|Department of the Air Force|
|Seal of the U.S. Department of the Air Force|
|Formed||September 18, 1947|
|Preceding Agency||Department of War|
|Headquarters||The Pentagon, Arlington County, Virginia, U.S.|
|Employees||330,159 Regular Air Force|
68,872 Air Force Reserve
94,753 Air National Guard
|Annual budget||$170.6 billion|
(2010 Budget Request)
|Agency executive||Michael B. Donley (Secretary of the Air Force)|
|Parent agency||U.S. Department of Defense|
The Department of the Air Force (DAF) is one of the three Military Departments within the Department of Defense of the United States of America. The Department of the Air Force was formed on September 18, 1947, per the National Security Act of 1947 and it includes all elements and units of the United States Air Force (USAF).
The Department of the Air Force is headed by the Secretary of the Air Force (SAF/OS), a civilian, who has the authority to conduct all of its affairs, subject to the authority, direction and control of the Secretary of Defense. The Secretary of the Air Force's principal deputy is the Under Secretary of the Air Force (SAF/US). Their senior staff assistants in the Office of the Secretary of the Air Force are four Assistant Secretaries for Acquisition, Financial Management & Comptroller, Installations, Environment & Logistics, Manpower & Reserve Affairs and a General Counsel. The highest-ranking military officer in the department is the Chief of Staff of the Air Force who is the senior uniformed adviser to the Secretary, represents the Air Force on the Joint Chiefs of Staff, heads the Air Staff and is assisted in the latter capacity by the Vice Chief of Staff of the Air Force.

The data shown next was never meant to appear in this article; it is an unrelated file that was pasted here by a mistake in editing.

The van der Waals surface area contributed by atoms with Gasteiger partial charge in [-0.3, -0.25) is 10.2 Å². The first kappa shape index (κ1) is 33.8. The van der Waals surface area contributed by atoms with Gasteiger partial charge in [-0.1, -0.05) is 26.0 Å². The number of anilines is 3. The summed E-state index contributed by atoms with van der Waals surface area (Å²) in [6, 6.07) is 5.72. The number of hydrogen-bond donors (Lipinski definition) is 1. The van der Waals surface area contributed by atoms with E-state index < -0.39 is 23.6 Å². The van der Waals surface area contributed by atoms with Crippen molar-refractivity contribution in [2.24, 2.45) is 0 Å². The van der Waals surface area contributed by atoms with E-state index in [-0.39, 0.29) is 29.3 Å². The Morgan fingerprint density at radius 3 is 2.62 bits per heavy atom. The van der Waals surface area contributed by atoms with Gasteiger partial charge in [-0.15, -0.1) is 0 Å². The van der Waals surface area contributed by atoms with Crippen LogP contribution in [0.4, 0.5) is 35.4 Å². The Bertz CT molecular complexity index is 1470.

By direction of the Secretary of Defense, the Secretary of the Air Force assigns Air Force units - apart from those units performing duties enumerated in 10 U.S.C. § 8013 unless otherwise directed - to the Commanders of the Combatant Commands. Only the Secretary of Defense (and the President) has the authority to approve transfer of forces between Combatant Commands.
Organizational structure[edit | edit source]
Headquarters Air Force[edit | edit source]
Major Commands[edit | edit source]
Direct Reporting Units[edit | edit source]
The Air Force has a very limited number of Direct Reporting Units:
|Air Force District of Washington||AFDW||Joint Base Andrews Naval Air Facility, Maryland|
|Air Force Operational Test and Evaluation Center||AFOTEC||Kirtland Air Force Base New Mexico|
|United States Air Force Academy||USAFA||United States Air Force Academy, Colorado|
Field Operating Agencies[edit | edit source]
Field Operating Agencies (FOA) perform field activities beyond the scope of any of the Major Commands. Their activities are specialized or associated with an Air Force wide mission, and their heads report directly to a functional manager in either the Office of the Secretary of the Air Force or the Air Staff.
History[edit | edit source]
The department has suffered many problems in aircraft acquisition over the years.
- 2003: Darleen Druyun rigged plan to lease Boeing tankers.
- 2011: Department sends KC-X evaluations to wrong companies.
- 2012: Error in paperwork requires Light Attack/Armed Reconnaissance to be rebid.
See also[edit | edit source]
- Organizational structure and hierarchy of the United States Air Force
- Department of the Air Force Police
- Air Force Cross (United States)
- Department of the Air Force Decoration for Exceptional Civilian Service
- Witt v. Department of the Air Force
Notes and references[edit | edit source]
Bibliography[edit | edit source]
- "Airman Magazine: The Book 2010 - Personnel Facts and Figures". Airman Magazine, Volume 54 Number 3.
[edit | edit source]
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